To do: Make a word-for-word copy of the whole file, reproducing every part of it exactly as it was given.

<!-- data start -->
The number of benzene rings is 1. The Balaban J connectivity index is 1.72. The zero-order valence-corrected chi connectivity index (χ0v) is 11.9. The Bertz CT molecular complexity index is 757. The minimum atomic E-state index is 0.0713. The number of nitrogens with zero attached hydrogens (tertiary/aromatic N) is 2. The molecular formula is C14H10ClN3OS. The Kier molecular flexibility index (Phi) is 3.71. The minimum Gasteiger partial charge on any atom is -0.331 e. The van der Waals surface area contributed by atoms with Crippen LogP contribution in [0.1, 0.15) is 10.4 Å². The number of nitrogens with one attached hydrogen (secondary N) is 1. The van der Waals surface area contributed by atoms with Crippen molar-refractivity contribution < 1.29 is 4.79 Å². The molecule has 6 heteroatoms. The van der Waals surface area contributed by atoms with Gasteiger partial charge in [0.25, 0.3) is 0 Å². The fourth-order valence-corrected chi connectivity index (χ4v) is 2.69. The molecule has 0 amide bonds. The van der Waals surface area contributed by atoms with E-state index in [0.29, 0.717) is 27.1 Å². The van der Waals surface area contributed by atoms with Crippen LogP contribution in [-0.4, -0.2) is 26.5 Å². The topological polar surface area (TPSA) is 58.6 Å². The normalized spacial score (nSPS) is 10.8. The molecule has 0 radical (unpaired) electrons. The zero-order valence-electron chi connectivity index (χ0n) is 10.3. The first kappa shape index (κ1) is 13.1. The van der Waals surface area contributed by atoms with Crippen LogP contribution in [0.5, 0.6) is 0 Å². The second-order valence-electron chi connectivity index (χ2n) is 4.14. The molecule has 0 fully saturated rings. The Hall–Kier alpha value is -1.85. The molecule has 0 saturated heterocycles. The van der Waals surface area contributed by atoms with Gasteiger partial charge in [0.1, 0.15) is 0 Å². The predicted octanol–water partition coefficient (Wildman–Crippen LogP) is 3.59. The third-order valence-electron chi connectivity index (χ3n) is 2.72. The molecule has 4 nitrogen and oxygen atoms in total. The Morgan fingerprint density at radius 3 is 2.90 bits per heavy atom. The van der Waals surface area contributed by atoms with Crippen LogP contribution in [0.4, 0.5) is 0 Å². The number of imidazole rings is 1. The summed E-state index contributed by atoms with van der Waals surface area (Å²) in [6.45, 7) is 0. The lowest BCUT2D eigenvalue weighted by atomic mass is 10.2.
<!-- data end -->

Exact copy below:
The number of benzene rings is 1. The Balaban J connectivity index is 1.72. The zero-order valence-corrected chi connectivity index (χ0v) is 11.9. The Bertz CT molecular complexity index is 757. The minimum atomic E-state index is 0.0713. The number of nitrogens with zero attached hydrogens (tertiary/aromatic N) is 2. The molecular formula is C14H10ClN3OS. The Kier molecular flexibility index (Phi) is 3.71. The minimum Gasteiger partial charge on any atom is -0.331 e. The van der Waals surface area contributed by atoms with Crippen LogP contribution in [0.1, 0.15) is 10.4 Å². The number of nitrogens with one attached hydrogen (secondary N) is 1. The van der Waals surface area contributed by atoms with Crippen molar-refractivity contribution < 1.29 is 4.79 Å². The molecule has 6 heteroatoms. The van der Waals surface area contributed by atoms with Gasteiger partial charge in [0.25, 0.3) is 0 Å². The fourth-order valence-corrected chi connectivity index (χ4v) is 2.69. The molecule has 0 amide bonds. The van der Waals surface area contributed by atoms with E-state index in [0.29, 0.717) is 27.1 Å². The van der Waals surface area contributed by atoms with Crippen LogP contribution in [-0.4, -0.2) is 26.5 Å². The topological polar surface area (TPSA) is 58.6 Å². The normalized spacial score (nSPS) is 10.8. The molecule has 0 radical (unpaired) electrons. The zero-order valence-electron chi connectivity index (χ0n) is 10.3. The first kappa shape index (κ1) is 13.1. The van der Waals surface area contributed by atoms with Crippen LogP contribution in [0.5, 0.6) is 0 Å². The second-order valence-electron chi connectivity index (χ2n) is 4.14. The molecule has 0 fully saturated rings. The Hall–Kier alpha value is -1.85. The molecule has 0 saturated heterocycles. The van der Waals surface area contributed by atoms with Gasteiger partial charge in [0.1, 0.15) is 0 Å². The predicted octanol–water partition coefficient (Wildman–Crippen LogP) is 3.59. The third-order valence-electron chi connectivity index (χ3n) is 2.72. The molecule has 4 nitrogen and oxygen atoms in total. The Morgan fingerprint density at radius 3 is 2.90 bits per heavy atom. The van der Waals surface area contributed by atoms with Crippen LogP contribution in [0.4, 0.5) is 0 Å². The number of imidazole rings is 1. The summed E-state index contributed by atoms with van der Waals surface area (Å²) in [6.45, 7) is 0. The lowest BCUT2D eigenvalue weighted by atomic mass is 10.2.